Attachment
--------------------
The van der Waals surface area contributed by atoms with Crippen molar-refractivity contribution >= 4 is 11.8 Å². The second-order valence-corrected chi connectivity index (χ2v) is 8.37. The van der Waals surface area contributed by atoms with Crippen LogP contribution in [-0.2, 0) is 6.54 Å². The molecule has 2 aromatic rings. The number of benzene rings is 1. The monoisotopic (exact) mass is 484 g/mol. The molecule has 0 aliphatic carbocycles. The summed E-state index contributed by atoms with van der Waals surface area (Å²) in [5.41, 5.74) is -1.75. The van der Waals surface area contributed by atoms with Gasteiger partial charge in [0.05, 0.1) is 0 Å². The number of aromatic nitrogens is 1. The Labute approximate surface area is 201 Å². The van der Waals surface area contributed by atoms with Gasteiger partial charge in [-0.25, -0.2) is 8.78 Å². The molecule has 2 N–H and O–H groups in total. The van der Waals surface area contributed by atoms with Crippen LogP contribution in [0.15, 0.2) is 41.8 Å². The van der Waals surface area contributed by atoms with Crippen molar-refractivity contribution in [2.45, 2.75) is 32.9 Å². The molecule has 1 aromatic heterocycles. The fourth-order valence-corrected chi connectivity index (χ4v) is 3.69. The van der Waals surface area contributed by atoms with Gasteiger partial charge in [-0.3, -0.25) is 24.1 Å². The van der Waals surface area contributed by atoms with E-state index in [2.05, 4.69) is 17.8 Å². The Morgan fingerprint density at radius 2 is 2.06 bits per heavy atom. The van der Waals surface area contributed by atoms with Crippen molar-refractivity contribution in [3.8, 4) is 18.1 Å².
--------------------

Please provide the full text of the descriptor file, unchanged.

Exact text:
The van der Waals surface area contributed by atoms with Crippen molar-refractivity contribution >= 4 is 11.8 Å². The second-order valence-corrected chi connectivity index (χ2v) is 8.37. The van der Waals surface area contributed by atoms with Crippen LogP contribution in [-0.2, 0) is 6.54 Å². The molecule has 2 aromatic rings. The number of benzene rings is 1. The monoisotopic (exact) mass is 484 g/mol. The molecule has 0 aliphatic carbocycles. The summed E-state index contributed by atoms with van der Waals surface area (Å²) in [5.41, 5.74) is -1.75. The van der Waals surface area contributed by atoms with Gasteiger partial charge in [0.05, 0.1) is 0 Å². The number of aromatic nitrogens is 1. The Labute approximate surface area is 201 Å². The van der Waals surface area contributed by atoms with Gasteiger partial charge in [-0.25, -0.2) is 8.78 Å². The molecule has 2 N–H and O–H groups in total. The van der Waals surface area contributed by atoms with Crippen LogP contribution in [0.15, 0.2) is 41.8 Å². The van der Waals surface area contributed by atoms with Crippen molar-refractivity contribution in [2.45, 2.75) is 32.9 Å². The molecule has 1 aromatic heterocycles. The fourth-order valence-corrected chi connectivity index (χ4v) is 3.69. The van der Waals surface area contributed by atoms with Gasteiger partial charge in [-0.3, -0.25) is 24.1 Å². The van der Waals surface area contributed by atoms with E-state index in [2.05, 4.69) is 17.8 Å². The Morgan fingerprint density at radius 2 is 2.06 bits per heavy atom. The van der Waals surface area contributed by atoms with Crippen molar-refractivity contribution in [3.8, 4) is 18.1 Å².